“Avenge Oscar Wilde”

This might be a weird end of the semester post. Still, I think the cultural phenomenon of stickers is a fascinating way to understand the popular perception of celebrities, such as bands, writers, or characters. Stickers are a way to identify your interests, from slapping them onto your water bottle to your laptop for everyone’s viewing consumption. Professor Kinyon’s approach to modernity can be framed in the sense of stickers because they are a very modern or “Gen Z” type thing—simply walk into a classroom and spot everyone’s laptops littered with the stickers, showing off their interests to the world. One day, I looked up Oscar Wilde stickers on popular websites out of curiosity, such as Etsy and Redbubble, and an interesting phrase popped up: “Avenge Oscar Wilde” (https://www.redbubble.com/i/sticker/avenge-oscar-wilde-by-dangerdancing2/43456543.EJUG5).

            The way we talk about writers from the past now highlights the cultural shifts, from Victorian to the aesthetes to the contemporary environment we are currently living. According to the Oxford English Dictionary, avenge means: “to take vengeance, inflict retributive punishment, exact satisfaction, or retaliate, on behalf of (an injured person, violated right, etc.).” Avenge is an intriguing word in the context of Wilde’s charge for gross indecency. It implies that the charge was a wrongdoing and that Wilde was a person who was violated by the legal system and their punishment for his queer identity (and arguably his subversive views on art being put on trial). I think the frame of avenging Oscar Wilde carries on his history of prison reform, the primary topic of my paper. But at the same time, I believe this vague phrase of avenging Oscar Wilde is more in the context of his identity as a queer man, which we have talked about a lot over the past semester, and how we label him a “homosexual” when those labels did not exist at the time. The prison wronged Wilde for his queer identity. Looking into the modern future, where being queer is still subject to hate crimes, microaggressions, stereotypes, and other similar things, Wilde still would not be prosecuted for his crimes today. The sticker assumes that by continuing to fight against a largely homophobic and heteronormative society, one will “avenge Oscar Wilde.”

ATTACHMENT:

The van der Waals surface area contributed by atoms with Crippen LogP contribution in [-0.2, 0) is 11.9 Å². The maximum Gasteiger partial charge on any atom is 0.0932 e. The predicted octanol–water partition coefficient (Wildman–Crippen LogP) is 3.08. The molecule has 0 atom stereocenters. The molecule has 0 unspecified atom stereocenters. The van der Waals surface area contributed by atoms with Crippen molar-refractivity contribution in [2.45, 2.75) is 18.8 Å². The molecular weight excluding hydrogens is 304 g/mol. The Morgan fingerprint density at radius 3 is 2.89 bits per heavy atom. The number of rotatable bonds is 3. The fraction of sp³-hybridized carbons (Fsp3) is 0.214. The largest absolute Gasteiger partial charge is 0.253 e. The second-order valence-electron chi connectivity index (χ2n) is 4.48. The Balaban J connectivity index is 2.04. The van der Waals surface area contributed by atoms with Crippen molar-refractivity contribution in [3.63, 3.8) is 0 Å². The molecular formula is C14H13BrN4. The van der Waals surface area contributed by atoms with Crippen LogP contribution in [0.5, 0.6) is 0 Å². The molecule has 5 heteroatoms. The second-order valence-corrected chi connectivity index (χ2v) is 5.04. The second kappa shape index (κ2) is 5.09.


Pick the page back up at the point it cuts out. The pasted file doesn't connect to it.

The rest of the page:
2 thoughts on ““Avenge Oscar Wilde””

  1. I was really interested by the phrase “avenge Oscar Wilde.” It seems clear what it means and you did a great job contextualizing it, but I wondered where that phrase originated or if we can even know something like that. In an attempt to answer that question for myself, I did some brief googling and stumbled across this article: https://www.vox.com/identities/2017/9/14/16290048/new-york-oscar-wilde-temple-lgbtq-mcdermott-mcgough. Although not the focal point of the article, it is pointed out that the phrase “Avenge Oscar Wilde” was a “mantra of LGBTQ liberation” in the 1970s. That aligns with some of what we’ve been talking about in terms of how people throughout history have taken to understanding Wilde and the way in which he became an icon for the queer liberation movement.
    Unrelated to the current discussion but related to the article, I think it’s interesting that a church in NYC would create what they call a “temple” to Oscar Wilde. It reminded me of the way that he connected himself to Christ in De Profundis. In a way, people have done the same thing by treating him like a martyr.

  2. I first read “avenge” as “average,” and I was like, “What does ‘Average Oscar Wilde’ mean?” But then I got to the second paragraph and I understood lol. I think it’s interesting that you say that fighting against a homophobic society will “avenge Oscar Wilde.” I also kind of think that what we’re doing in this class is “avenging Oscar Wilde.” For so many years, his work was studied without his queerness being discussed, and in this class, Wilde’s queerness is at the forefront. I also think this class “avenges” by looking at him in a more nuanced way. As you mention in your post, a lot of people label him as “homosexual” when the identity didn’t exist, so when we take a more nuanced look at Wilde in this class, I think that’s kind of avenging him as well. It’s cool that we can look at his work through a queer lens when queerness wasn’t accepted at the time.

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